Sophisticating the Primitive
Steakhouse Sixty8 matches complex flavors and classic quality.
Thursday, May 12, 2005
Forcing my top lip over my incisors, I walk under the chic Steakhouse Sixty8 sign and into the airy angles of the newly opened establishment, ready to empower my inner animal in a way that only a steakhouse allows.
The warmth of the welcoming committee gives me cause to straighten my Cro magnon posture. I hustle to my table. Thanks to the foresight of my lunch buddy James Charles, who arrived ahead of me, an appetizer plate of mesquite-grilled prawns ($8.95) already awaits.
The four meaty prawns dent my appetite. Unexpectedly, something subtle happens: The mango salsa, cradled in crispy wontons, rekindles a dormant appetite for tropical flair. The olive, garlic and rosemary marinade and sweet Asian chile sauce must have something to do with it. I dig my tongue into the tails for the last tiny morsels as discreetly as a savage can.
My open-faced crab sandwich and clam chowder lunch special ($9.95) follow the form of the prawns—complex but representing a legitimate opportunity to eat 15 percent of my body weight. Each experiential bite begins with a smooth alfredo cheesy richness that melts seamlessly into the unique sweetness of fresh crab. I identify Jack, cheddar and parmesan cheese and the garlic foccacia bedrock beneath the crab, but the sauce is as different as it is delicious—enough to explain why Chef Emil Agib keeps it secret.
The massive bowl of clam chowder is rich in its own right. With quarry this prodigious, I get halfway through before I need to hibernate.
My lunch companion, recruited in large part for his decades of Peninsula burger expertise, confronts his own challenge: a Sixty8 Burger and fries ($8.95). The burger’s sophisticated presentation—cheddar roasted buns and apple-wood bacon—doesn’t distract from the food mass, namely two Angus beef patties, Jack cheese and avocado, making the burger a five-inch tower of carnal wonder. Ultimately, the wealth of savory support ingredients helps overcome the surprisingly pedestrian patties, which are requested pink-in-the-middle-medium-rare but arrive a dry medium-well.
The lunch experience sets the bar high for my return dinner visit with my mate Alexandra. The scene is livelier, with conversation bouncing off the high vaulted ceilings and the tall rectangles of glass that open onto the surrounding oak trees. Around the U-shaped solid mahogany bar—part of the redesign the Fernandez family put together as the first tenants here in two and a half years—patrons celebrate the end of the work week with Ultimate Manhattans ($6.50) and Mai Tais ($6.50) while watching a game on the big flat panel.
The service starts off as attentive as it was for lunch—with my water never dropping past half and our smiling server bringing seasoned garlic bread and a respectable wine list—but grows a little neglectful as the joint fills up. Fortunately the menu, with its seafood appetizers, deli-style sandwiches, salads, burgers and (gulp) 12 steak, rib, and lamb options, is robust enough to keep my animal attention.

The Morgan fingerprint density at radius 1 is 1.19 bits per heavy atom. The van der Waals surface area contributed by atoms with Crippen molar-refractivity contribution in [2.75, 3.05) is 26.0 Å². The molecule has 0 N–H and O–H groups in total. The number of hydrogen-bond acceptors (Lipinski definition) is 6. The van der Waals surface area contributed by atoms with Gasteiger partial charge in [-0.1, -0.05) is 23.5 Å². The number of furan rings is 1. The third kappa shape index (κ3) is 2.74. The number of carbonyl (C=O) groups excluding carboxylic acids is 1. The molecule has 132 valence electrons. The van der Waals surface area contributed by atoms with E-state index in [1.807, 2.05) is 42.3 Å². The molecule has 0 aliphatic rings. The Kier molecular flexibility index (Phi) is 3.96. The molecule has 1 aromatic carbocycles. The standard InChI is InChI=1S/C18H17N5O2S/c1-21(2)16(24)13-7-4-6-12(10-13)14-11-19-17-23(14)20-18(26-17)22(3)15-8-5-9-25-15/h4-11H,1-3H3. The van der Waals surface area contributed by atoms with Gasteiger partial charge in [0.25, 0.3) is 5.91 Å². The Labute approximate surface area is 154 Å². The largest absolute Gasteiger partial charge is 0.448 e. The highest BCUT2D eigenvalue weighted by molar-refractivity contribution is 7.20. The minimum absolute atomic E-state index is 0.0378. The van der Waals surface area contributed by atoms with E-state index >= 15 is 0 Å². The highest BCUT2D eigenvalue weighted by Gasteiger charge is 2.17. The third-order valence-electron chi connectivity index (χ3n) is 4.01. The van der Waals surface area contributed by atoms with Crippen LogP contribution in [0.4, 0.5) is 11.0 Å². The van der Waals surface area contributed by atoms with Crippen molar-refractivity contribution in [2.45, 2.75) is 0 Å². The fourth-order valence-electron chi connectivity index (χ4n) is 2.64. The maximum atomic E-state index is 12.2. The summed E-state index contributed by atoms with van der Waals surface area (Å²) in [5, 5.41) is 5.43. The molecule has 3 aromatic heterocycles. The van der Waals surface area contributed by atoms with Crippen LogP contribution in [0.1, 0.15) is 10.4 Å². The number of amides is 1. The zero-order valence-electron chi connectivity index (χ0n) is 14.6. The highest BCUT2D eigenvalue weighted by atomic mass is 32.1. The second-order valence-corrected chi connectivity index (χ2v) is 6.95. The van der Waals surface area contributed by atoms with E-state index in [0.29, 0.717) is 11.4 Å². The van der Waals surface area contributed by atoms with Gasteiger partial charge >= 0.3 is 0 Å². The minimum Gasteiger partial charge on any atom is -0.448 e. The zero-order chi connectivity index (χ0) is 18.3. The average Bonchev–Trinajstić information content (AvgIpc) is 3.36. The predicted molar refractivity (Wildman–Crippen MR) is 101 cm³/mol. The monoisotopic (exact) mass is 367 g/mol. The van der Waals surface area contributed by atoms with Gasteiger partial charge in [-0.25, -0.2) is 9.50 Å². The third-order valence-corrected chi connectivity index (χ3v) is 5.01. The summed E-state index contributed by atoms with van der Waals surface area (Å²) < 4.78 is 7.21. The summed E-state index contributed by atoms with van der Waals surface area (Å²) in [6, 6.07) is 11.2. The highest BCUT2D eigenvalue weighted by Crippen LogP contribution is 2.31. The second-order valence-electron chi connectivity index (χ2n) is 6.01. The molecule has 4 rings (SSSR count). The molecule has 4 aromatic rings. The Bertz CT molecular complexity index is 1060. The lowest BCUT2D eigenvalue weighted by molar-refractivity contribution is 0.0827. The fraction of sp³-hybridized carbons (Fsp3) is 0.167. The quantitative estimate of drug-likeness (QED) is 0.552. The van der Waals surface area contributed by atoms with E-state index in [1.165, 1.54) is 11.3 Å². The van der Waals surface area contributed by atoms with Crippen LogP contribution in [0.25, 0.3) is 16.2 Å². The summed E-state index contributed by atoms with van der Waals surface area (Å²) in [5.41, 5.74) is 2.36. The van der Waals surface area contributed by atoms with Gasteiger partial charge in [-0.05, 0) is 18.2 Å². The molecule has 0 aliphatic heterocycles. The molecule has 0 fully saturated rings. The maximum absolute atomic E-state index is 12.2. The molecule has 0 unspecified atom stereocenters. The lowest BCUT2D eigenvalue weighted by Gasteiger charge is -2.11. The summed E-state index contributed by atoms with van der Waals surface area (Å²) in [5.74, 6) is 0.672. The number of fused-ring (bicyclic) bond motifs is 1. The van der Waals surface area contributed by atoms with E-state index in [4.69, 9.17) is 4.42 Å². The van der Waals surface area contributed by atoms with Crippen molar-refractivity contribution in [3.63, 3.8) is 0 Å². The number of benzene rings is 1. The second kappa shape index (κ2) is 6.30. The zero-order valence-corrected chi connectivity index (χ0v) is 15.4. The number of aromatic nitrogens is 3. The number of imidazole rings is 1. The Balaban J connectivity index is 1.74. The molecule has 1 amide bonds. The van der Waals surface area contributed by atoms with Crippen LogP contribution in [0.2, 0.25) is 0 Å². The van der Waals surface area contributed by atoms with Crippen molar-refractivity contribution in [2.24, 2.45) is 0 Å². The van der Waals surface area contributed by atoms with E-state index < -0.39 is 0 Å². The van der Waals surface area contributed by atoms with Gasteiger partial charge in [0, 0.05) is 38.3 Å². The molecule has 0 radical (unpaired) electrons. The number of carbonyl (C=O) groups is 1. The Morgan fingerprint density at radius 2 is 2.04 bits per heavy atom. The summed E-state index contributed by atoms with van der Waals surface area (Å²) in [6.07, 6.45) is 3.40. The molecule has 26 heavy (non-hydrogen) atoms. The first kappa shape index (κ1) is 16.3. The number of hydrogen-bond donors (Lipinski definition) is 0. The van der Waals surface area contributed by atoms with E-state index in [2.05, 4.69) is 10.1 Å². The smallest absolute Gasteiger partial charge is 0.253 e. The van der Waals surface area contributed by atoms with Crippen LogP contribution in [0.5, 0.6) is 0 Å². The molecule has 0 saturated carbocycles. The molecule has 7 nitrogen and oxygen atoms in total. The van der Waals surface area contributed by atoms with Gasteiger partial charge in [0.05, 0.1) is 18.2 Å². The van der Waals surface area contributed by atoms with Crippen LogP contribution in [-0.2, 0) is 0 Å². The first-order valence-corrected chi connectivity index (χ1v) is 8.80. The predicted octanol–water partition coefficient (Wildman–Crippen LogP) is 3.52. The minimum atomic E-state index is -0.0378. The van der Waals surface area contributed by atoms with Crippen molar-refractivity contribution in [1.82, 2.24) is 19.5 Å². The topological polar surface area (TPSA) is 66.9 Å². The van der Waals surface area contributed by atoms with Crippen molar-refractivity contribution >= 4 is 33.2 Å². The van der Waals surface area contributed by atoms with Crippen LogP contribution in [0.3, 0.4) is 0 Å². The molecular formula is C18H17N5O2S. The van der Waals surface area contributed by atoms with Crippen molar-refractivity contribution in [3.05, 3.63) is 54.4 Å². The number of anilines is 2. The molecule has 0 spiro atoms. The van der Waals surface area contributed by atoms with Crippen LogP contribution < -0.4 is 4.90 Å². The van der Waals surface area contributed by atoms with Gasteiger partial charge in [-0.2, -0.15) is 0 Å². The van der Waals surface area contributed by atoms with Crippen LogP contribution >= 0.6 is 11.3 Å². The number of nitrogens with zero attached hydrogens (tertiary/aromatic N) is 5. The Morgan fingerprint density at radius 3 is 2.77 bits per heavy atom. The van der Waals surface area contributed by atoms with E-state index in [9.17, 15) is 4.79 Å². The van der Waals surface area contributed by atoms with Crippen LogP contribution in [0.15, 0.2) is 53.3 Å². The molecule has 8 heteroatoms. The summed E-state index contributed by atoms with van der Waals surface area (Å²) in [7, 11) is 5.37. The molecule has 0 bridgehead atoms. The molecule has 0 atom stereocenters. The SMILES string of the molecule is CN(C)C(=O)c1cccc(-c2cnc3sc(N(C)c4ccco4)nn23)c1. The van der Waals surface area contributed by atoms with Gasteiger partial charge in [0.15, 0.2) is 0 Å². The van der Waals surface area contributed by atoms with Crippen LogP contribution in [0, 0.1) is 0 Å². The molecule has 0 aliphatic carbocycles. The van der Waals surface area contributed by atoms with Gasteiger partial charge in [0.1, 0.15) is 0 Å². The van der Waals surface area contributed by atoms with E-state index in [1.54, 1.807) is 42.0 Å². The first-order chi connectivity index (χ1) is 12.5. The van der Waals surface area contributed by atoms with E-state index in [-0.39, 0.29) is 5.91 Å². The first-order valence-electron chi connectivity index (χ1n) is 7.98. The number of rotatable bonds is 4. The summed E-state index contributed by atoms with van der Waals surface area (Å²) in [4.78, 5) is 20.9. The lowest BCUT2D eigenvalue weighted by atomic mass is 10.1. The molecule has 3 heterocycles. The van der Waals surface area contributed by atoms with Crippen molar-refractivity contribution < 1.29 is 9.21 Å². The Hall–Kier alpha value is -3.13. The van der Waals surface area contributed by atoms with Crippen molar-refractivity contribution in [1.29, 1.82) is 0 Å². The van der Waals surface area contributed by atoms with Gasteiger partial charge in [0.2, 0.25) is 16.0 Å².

When our server shakes free, we take the opportunity for a fusion-style trip to the Far East with the Spring Rolls & Shanghai Lumpia ($8.95). Both are elevated by the same spicy-sweet chile sauce that came with the jumbo prawns.
At our gracious server’s suggestion, we share a Spinach & Maytag Blue Cheese Salad ($6.95 to split). The house white balsamic vinaigrette somehow bridges the flavor divide between the caramelized pecans, bleu cheese, calmatas, Asian pears and baby mandarin oranges.
Meanwhile, a bottle of one of their three house reds, a 2001 Monterra Cabernet ($20), arrives to help prepare the palate for the meat to come.
Our entrées display the polished presentation I recall from lunch. My 12-ounce medium rare Prime New York Steak ($27.95) is angled nicely, pillowed by garlic mashed potatoes, decorated with fried potato crisps and framed by stalks of asparagus and a tomato carefully stuffed with spinach, parmesan cheese and cream. The accompaniment helps me maintain my civilized composure as the green peppercorn sauce begs me to get primitive with my steak.
The aged, corn-fed, mesquite-grilled Creekstone steak seems preordained to my taste: cooked just enough to give each tenderly rare bite a charcoal exterior. The sides are tasty and satisfying in their own right: the green stalks crispy, the tomato a delicate bonus.
Alex’s grilled Pacific Salmon ($16.95), meanwhile, is moist
and flavorful; the basil and lemon buerre blanc demand patient
enjoyment, which I leave to her. I’m busy devouring my
abundant cut, careful to use my utensils.
1200 Olmstead Rd., Monterey
11am-10pm daily. | Bar open until 11pm | 373-6868